A Universal Archive: William Kentridge as Printmaker

A new William Kentridge exhibition, with print at its core, is a resounding delight at the Bluecoat…

How to follow John Akomfrah’s Unfinished Conversation? Quite justifiably one of the most widely praised and written about artworks in Liverpool Biennial 2012. Coming in the wake of Akomfrah’s film, which presented so eloquently how difference manifests itself and is dealt with in society, was always going to be a big ask. But that was the task faced by the Bluecoat and its exhibitions curator, Sara-Jayne Parsons.

In the event, incredibly, nobody need have been concerned. Either a wonderful piece of serendipitous synchronicity or foresight (most likely the former given how at least another three exhibitions opened elsewhere in Liverpool on the same night) meant that A Universal Archive: William Kentridge as Printmaker, came to the Bluecoat hot on the heels of the South African’s work also featuring prominently in Tate Liverpool’s current Tracing the Century exhibition.

A trio of his animations take pride of place at the end of an exhaustive exhibition of drawing on Tate’s fourth floor (which we’d urge you to also go and see), and they serve marvelously to whet the appetite for this major exhibition, which features around 100 pieces ranging from the relatively small and intimate, to vast, imposing works, covering a range of media and techniques.

“All of my work is about Johannesburg in one form or another”

If, like us, your first experience of Kentridge happened to be with those three films at Tate (Main Complaint, Felix in Exile and Mine) – which amount to no less than a succinct and powerful allegory of South Africa’s political upheaval – you could be forgiven for perceiving him to be predominantly a political artist. Indeed, he freely admits: “all of my work is about Johannesburg in one form or another.”

A Universal Archive nonetheless illustrates, as with Mandela, that it was possible – if highly dangerous – to escape from under the shadow of that regime, both in an expressive and very real sense. That’s not to say that apartheid and wider South African observations don’t encroach into his work and this exhibition, because they clearly do, more that they are aspects of life as he saw it.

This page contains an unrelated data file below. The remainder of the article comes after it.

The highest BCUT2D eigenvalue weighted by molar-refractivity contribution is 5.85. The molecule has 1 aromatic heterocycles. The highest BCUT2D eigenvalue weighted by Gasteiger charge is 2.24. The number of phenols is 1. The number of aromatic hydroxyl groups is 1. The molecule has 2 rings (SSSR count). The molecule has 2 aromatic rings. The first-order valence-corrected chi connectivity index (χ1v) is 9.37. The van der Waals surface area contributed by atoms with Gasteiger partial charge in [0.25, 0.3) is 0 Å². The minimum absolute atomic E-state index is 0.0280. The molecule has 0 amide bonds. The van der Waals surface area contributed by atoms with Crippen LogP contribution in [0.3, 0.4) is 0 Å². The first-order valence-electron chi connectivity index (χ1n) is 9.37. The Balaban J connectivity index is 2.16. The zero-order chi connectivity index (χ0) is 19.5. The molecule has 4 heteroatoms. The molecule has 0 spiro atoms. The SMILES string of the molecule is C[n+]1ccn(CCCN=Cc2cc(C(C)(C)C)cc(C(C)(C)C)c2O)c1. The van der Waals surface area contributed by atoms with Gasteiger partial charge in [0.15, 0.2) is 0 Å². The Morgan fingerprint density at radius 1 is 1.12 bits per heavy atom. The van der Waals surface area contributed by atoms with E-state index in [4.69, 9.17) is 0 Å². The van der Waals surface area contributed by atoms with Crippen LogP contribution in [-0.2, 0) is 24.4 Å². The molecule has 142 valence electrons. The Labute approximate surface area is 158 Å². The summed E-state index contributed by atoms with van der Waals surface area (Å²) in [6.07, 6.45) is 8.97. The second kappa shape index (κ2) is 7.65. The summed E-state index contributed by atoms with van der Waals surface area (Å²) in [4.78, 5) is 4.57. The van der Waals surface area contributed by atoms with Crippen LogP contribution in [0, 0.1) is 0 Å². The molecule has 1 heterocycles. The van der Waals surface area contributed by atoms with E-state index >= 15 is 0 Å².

So, you have overtly subversive pieces such as Art in a State of Hope and Art in a State of Siege –Kentridge saw these “as acts of political opposition”, and Portage (2000, pictured), a four metres long print evoking displaced apartheid-era migrant workers, and the plight of refugees worldwide. But, AUA is a depiction of the things (for better and/or worse) that inspire Kentridge: a day-to-day life lived, experienced and captured with wit, anger, exuberance and everything in-between. If this exhibition makes anything clear, it’s that his resistance to the title of ‘Political Artist’ is wholly fair.

Rather than be tethered to a particular area, AUA highlights that, though Kentridge clearly incorporated recurrent themes, he displays nothing if not a vast range of influences: the series of etchings entitled Nose he made during the development of ideas for the production of the Shostakovich opera (The Nose) he would direct indicate his admiration of Constructivism, the exceptionally reserved use of colour (just a little red and a little blue make their way into the gallery spaces here) and an almost pathological reverence to technology of a bygone age: Monitor, The Full Stop, A Universal Archive and Unremember depict different makes and models of typewriters.

Perhaps – aside from the aforementioned variety of inspiration – what strikes most is the skill, imagination and pure draftsmanship inherent in his work. Zeno II – a collection of seven prints made by projecting found images onto a wall, then photographing the projections and transferring them onto photogravure plates, before finally reworking them with drypoint, thus achieving a beguiling photo-realist look – reflects both the man’s ingenuity and ability with stunning results.

Zeno II, with its depictions of bi-planes locked in air-to-air combat, smoke trailing in their wake, and silhouetted soldiers with bayonets at the ready, while relatively muted in scale compared to some of the work in this show, make for such a beautiful testament to Kentridge, his resourcefulness and skill, thus rendering them a personal highlight (admittedly amongst many other candidates) of this exhibition which so successfully presents an artist expressing all of society as he sees it.

A Universal Archive – William Kentridge as Printmaker 10am – 6pm continues @ the Bluecoat until Sunday the 3rd February

Portage (2000)/Zeno II (2003) images ©the artist and David Krut Fine Art, New York and Johannesburg, Unremember (2012) Courtesy the artist, Photo: John Hodgkiss, ©the artist

Posted on 13/12/2012 by thedoublenegative